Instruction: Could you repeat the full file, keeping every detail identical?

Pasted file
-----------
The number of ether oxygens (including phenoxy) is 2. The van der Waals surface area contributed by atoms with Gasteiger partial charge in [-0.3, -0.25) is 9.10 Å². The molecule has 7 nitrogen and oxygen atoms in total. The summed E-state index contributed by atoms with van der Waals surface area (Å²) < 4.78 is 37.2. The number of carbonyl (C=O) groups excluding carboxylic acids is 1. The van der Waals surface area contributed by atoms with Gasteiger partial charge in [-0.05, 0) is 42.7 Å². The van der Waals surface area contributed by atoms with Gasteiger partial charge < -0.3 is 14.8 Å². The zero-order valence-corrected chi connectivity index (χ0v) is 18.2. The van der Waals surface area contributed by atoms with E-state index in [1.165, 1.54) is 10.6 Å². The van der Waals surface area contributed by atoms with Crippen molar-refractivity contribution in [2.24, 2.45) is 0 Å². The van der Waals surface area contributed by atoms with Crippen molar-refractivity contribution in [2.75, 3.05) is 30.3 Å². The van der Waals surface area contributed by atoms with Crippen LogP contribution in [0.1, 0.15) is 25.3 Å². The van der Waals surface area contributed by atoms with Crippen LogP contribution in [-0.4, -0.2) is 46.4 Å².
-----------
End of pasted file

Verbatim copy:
The number of ether oxygens (including phenoxy) is 2. The van der Waals surface area contributed by atoms with Gasteiger partial charge in [-0.3, -0.25) is 9.10 Å². The molecule has 7 nitrogen and oxygen atoms in total. The summed E-state index contributed by atoms with van der Waals surface area (Å²) < 4.78 is 37.2. The number of carbonyl (C=O) groups excluding carboxylic acids is 1. The van der Waals surface area contributed by atoms with Gasteiger partial charge in [-0.05, 0) is 42.7 Å². The van der Waals surface area contributed by atoms with Gasteiger partial charge < -0.3 is 14.8 Å². The zero-order valence-corrected chi connectivity index (χ0v) is 18.2. The van der Waals surface area contributed by atoms with E-state index in [1.165, 1.54) is 10.6 Å². The van der Waals surface area contributed by atoms with Crippen molar-refractivity contribution in [2.24, 2.45) is 0 Å². The van der Waals surface area contributed by atoms with Crippen molar-refractivity contribution in [2.75, 3.05) is 30.3 Å². The van der Waals surface area contributed by atoms with Crippen LogP contribution in [0.1, 0.15) is 25.3 Å². The van der Waals surface area contributed by atoms with Crippen LogP contribution in [-0.4, -0.2) is 46.4 Å².